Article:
The Field Theory: The Strengths Of Gestalt Therapy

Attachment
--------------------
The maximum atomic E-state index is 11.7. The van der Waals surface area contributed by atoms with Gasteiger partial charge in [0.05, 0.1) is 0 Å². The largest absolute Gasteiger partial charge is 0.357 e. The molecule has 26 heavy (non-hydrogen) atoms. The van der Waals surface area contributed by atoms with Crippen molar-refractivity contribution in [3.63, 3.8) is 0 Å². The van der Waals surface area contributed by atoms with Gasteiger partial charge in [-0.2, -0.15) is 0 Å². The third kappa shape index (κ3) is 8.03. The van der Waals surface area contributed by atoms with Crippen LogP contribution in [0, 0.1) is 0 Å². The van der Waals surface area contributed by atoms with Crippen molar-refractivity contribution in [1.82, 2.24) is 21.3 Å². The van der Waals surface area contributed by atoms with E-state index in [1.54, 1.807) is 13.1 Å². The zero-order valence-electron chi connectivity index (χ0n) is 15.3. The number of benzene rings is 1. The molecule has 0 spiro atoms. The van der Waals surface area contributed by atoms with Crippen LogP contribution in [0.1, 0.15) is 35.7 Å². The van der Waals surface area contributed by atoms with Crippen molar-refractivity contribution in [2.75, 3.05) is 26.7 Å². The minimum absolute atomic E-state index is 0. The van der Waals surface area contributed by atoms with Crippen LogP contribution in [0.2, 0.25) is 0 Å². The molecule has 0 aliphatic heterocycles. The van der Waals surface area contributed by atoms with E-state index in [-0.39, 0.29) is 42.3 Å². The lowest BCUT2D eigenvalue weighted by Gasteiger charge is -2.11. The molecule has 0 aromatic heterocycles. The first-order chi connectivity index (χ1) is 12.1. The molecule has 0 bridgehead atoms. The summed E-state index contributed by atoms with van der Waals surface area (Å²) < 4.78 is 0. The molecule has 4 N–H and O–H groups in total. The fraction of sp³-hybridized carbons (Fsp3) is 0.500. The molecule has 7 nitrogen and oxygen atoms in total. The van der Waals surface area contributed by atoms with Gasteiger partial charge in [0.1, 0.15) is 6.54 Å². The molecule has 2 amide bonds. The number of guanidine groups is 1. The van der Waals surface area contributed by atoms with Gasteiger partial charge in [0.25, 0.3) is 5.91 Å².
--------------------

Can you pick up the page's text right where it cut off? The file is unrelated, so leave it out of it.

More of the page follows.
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One first strength of Gestalt therapy is its view of the client as a unique individual human being (Clarkson & Cavicchia, 2013). Gestalt therapy is based on holism, the theory that states that a person needs to be seen as a whole, emphasizing that the whole is more than the sum of its parts (Tan, 2011). Based on that assumption, no part of a client’s experience is more important than any other part. The Gestalt therapist considers the client’s “feelings, behaviors, thoughts, bodily sensations, dreams, and other experiences” (Tan, 2011) as being equally important. Another influential aspect that shaped Gestalt therapy is the Field Theory by Kurt Lewin (1939). Essentially, Field theory is “grounded on the principle that the organism must be seen in its environment, or in its context, as part of the constantly changing field” (Corey, 2012). Accordingly, the client cannot be understood as a complex of symptoms apart from their environment. The main goal of Gestalt therapy is to develop self-knowledge, acceptance, and growth (Yontef & Jacobs, 2011). Clients grow to be more mature and to rely less on external sources of support (Tan, 2011; Corey, 2012). Perls (as cited in Yontef, 1993) described maturity as “the transition from environmental support to self-support”. Self-support stands for contact with other people. Continuous contact as well as absence of contact should be avoided according to Perls (as cited in Yontef, 1993). By becoming more self-reliant and self-sufficient,

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